I twisted and turned in bed, gripping the sheets, rubbing my hand over my clothes. Oh, the clothes on me. Aunt Lydia had brought it to me in a bundle and literally undressed and redressed me herself, piling my red ankle-length dress and white bonnet on the floor with a heavy thud. This new uniform, she said, are for my own good and for the good of other Handmaids, as it separates them from the one who had had a miscarriage. I wonder why they still call it a uniform since it is hardly anything more than random pieces of striped gray rags freshly fished out from the garbage bin. Nick probably used them to wipe the black van, who knows. Thin. Very thin. The only thing I like about it are its long sleeves that are barely enough to keep me from catching pneumonia in the freezing December wind.

Coldness and desperation do not mix. Times may have changed but this simple stupid fact has not; and how I wish it has. Soon twisting and turning do not help either and I have to sit up in bed crossing my legs, not stepping sideways anymore, being forced back into reality by the feeling of pressure in my bladder, while ironically to feel something is the exact thing I crave for. I did not specify good or bad feeling though; anyway, I have long lost the ability to tell them apart. Perhaps the reason my desperation laments me is the fact that it, along with countless other things, signifies the lack of something. A toilet. The freedom to control when to relieve oneself. Control over one’s body. Control.

For how many times I lost count I glance around the room. No tables. No chairs. When a Martha comes in to take my blood pressure every morning - a different Martha each time, albeit it makes no difference since I am not allowed to speak to anyone anyway - she has to sit on my bed, which squealed under the weight of two. The bed is made of thin wooden panels you could buy at some stores during the old times. Good for nothing except for such beds in such wards, I suppose. I think the store was called Home Depot, and the day when people go shopping for discounts was called Black Friday, but my memory is failing me. Especially when I am this desperate and sweat is beading on my forehead and running down into my eyes.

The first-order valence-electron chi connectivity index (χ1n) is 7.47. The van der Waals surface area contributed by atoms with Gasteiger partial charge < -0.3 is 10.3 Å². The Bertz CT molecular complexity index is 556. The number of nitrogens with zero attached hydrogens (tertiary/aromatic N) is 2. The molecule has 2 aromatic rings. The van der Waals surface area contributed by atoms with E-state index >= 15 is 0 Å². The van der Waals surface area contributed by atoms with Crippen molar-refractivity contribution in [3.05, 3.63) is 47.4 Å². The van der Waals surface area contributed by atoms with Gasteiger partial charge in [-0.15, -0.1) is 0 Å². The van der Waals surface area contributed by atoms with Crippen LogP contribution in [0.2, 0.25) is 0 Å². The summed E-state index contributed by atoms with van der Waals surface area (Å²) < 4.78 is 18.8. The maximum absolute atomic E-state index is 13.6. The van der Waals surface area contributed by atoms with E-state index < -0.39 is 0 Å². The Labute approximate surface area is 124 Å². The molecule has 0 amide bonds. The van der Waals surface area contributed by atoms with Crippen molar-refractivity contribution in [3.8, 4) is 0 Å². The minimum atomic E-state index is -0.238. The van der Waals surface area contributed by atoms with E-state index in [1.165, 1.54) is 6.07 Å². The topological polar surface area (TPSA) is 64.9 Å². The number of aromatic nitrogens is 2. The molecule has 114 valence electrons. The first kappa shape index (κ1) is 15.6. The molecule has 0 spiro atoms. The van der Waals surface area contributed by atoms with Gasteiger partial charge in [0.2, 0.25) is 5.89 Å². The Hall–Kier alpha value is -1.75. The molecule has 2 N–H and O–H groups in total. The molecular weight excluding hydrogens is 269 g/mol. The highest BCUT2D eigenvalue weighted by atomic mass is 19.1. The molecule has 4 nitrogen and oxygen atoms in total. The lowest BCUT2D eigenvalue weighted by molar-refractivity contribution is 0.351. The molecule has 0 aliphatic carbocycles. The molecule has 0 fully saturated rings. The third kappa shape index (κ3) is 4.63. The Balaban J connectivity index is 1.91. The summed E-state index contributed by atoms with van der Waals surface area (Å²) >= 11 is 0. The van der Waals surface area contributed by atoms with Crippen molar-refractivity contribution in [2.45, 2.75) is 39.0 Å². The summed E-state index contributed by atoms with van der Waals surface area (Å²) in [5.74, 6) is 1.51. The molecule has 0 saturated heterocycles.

It is impossible to write. Impossible. Not only because writing of any kind is forbidden, Not only because there are no tables or chairs, but also because there is nothing, absolutely nothing, to write about. Wooden paneled bed, maggoty sheets, a broken window, a door which never opens to reveal anyone I bother to care about, blinding white walls which reflect the blinding white lights leaving no inch out, a single slip of paper stuck to the foot of my bed I only managed to catch a glimpse once and reads something like “Miscarriage - Temporarily Deprived of Handmaid Status”, and my own desperation, my own desperation which feels too hollow and empty to deserve even a letter being put on paper for its own sake. Nothing else. Nothing.

Or there is something. A leak. A gasp followed by me as my plain white cotton panties dampened. It is a gasp out of sheer surprise, not fear, for fear like so many emotions is a luxury I dare not dream of. Following the gasp is the creaking of the door, following the creaking a Martha, holding the catheter I am all too familiar of. That, like everything else, has become my new norm, my new definition of peeing, not with my own muscles but with help from outside, from the state, from Gilead. Control, I recall Aunt Lydia saying, is something you will sooner or later hand over, and the sooner you do that, the better. The Martha opens my legs and inserts the catheter in such a practiced manner that I do not have a chance to leak any more drops. Relief. Finally registered among my list of feelings that day. I let out a moan. Moaning is still allowed.

Which is when the door creaked again, at a time no other Marthas would come in with the catheter, no Guardians would come in to check if anyone is misbehaving, no other Handmaids would come to visit - they never do anyway.

- I have not heard anything from either the Commander or Serena Joy since I was brought here. But who knows?